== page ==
Recently there has been something of a boom in horror television. With American Horror Story, The Strain, Penny Dreadful, From Dusk Till Dawn, and more, the horror genre seems to have found it’s niche on the small screen. Even more recently people have decided they also like the slasher subgenre, so we’ve gotten a few of those with MTV’s Scream series. as well as Fox and Ryan Murphy’s Scream Queens. Jumping on the bandwagon this year was also the Canadian series Slashers, an anthology style series in the vein of American Horror Story where each season will tell it’s own standalone tale, but focused more solely on the slasher subgenre of horror. I use the term “bandwagon” with a heavy heart as I feel it perfectly sums up the sub-par first season of a show that I still have hope for.
Slasher is a Canadian television series about Sarah Bennett (Katie McGrath: Jurassic World, King Arthur: Legend of the Sword) and her husband Dylan (Brandon Jay McLaren: Tucker and Dale vs Evil, The Killing) who move into the house where Sarah’s parents were murdered and she was born in the same night. The town of Waterbury feels like it has gotten over the killing of her parents by the infamous Executioner aka Tom Winston (Patrick Garrow: The Division, Hannibal), but when Sarah moved back all the dark secrets hidden from years ago start to resurface. It doesn’t help that a new Executioner also appears after Sarah comes home and starts murdering people left and right. with the slayings based the seven deadly sins.
I love the slasher subgenre but I’m not sure what it is; there are mystery and crime elements and the real life feeling of a random non-powered human killing people – and I love it. Slasher fits the bill of a very stereotypical slasher story in both good ways and bad. With the bad, Slasher is just as poorly written as most slasher films; unfortunately this is a story that is drawn out through 8 episodes, so the poor writing is a lot more obvious than if it was just a movie. Characters seem to lose specific character elements or motivation between episodes, a glaring example being one persons family member dies and the next episode just a day or two later they are told they need to forget about it and comfort someone else who’s just lost someone. There are also a lot of moments where one character seemingly has no drive for something yet in the next episode that is miraculously all they can think about. What I will say about the writing, however, is that it kept me on my toes. The red herrings were plentiful and sometimes obvious, but it still kept me sufficiently distracted until they revealed who the killer really was and caught me completely off guard. The characters themselves were also very well written in terms of dialogue and interactions. Individual scenes are well written, it’s just the overall story arcs of all the characters that aren’t done well.
Another huge problem I have with the series is the liberties it takes in it’s “borrowing” from other films. One huge subplot in Slasher is literally a complete ripoff of an incredibly popular and incredibly good drama film adaptation from 2015 down to every little detail. I would go into it more, but doing so would spoil a big plot-line in this season. Another film it heavily borrows from is David Fincher’s film Seven. The killer in this season kills people using the seven deadly sins and although it’s not as blatant about it as my first example, it’s still quite obviously borrowing from that film.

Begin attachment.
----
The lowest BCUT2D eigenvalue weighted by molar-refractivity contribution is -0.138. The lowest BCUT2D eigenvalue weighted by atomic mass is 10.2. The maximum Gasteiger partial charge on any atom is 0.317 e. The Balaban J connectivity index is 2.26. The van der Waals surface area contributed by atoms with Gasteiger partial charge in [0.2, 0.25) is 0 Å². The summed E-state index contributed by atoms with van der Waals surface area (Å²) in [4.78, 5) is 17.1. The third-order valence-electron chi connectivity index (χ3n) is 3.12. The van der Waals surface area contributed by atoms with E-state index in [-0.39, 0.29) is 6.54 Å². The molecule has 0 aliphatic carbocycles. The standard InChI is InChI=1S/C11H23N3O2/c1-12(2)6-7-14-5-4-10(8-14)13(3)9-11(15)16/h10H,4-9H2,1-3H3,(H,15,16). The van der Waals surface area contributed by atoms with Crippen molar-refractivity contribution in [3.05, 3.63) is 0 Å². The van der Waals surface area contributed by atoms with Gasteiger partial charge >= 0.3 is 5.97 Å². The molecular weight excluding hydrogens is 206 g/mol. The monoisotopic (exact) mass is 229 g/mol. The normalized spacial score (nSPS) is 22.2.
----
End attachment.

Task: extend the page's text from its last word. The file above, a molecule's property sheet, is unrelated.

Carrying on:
The two best things about the series are the two things that genuinely make the season worth watching: the acting and the deaths. The acting by every single person is phenomenal, from just basic characters you see around the town for two minutes to the intense scenes of emotion by all of the main players. Steve Byers (Immortals, The Man in High Castle) who plays Cam Henry, an old friend of Sarah’s and a police officer, Patrick Garrow as Tom Winston, and especially Christopher Jacot (The Waiting Room) who plays Robin Turner, a friend of Sarah’s and a realtor, are all prime examples of wonderful acting. Christopher Jacot really nails it though; he is so amazing in his role as Robin and I could watch an entire season just focused on him. The death scenes are also absolutely wonderful to watch. One of the biggest tropes in slasher stories is bloody and over the top death scenes and this show does not shy away one bit from spilling the blood. Every death is intense and visceral and really makes you feel like you are there, and when there is blood there is plenty of it. The stand out scenes being slow stabbings as well as a table saw.
Season one of Slasher is a decent start to a slasher anthology series, but as a whole nothing more than decent. It’s poorly written which hinders the season a lot and it’s very stereotypical. The obvious borrowing from different movies for this shows plot also bothers me and brings the series down a notch. That said, if you enjoy horror television or slasher stories, it’s worth a watch. It’s a mess, but it’s a fun and endearing mess filled with phenomenal acting and some amazing bloody deaths.I do hope the show gets a second chance with a second season because I feel like it’s got something there and can become a very good horror show eventually. Slasher season one is only 8 roughly hour long episodes, so it’s not too long, and it’s a fun way to spend a rainy afternoon.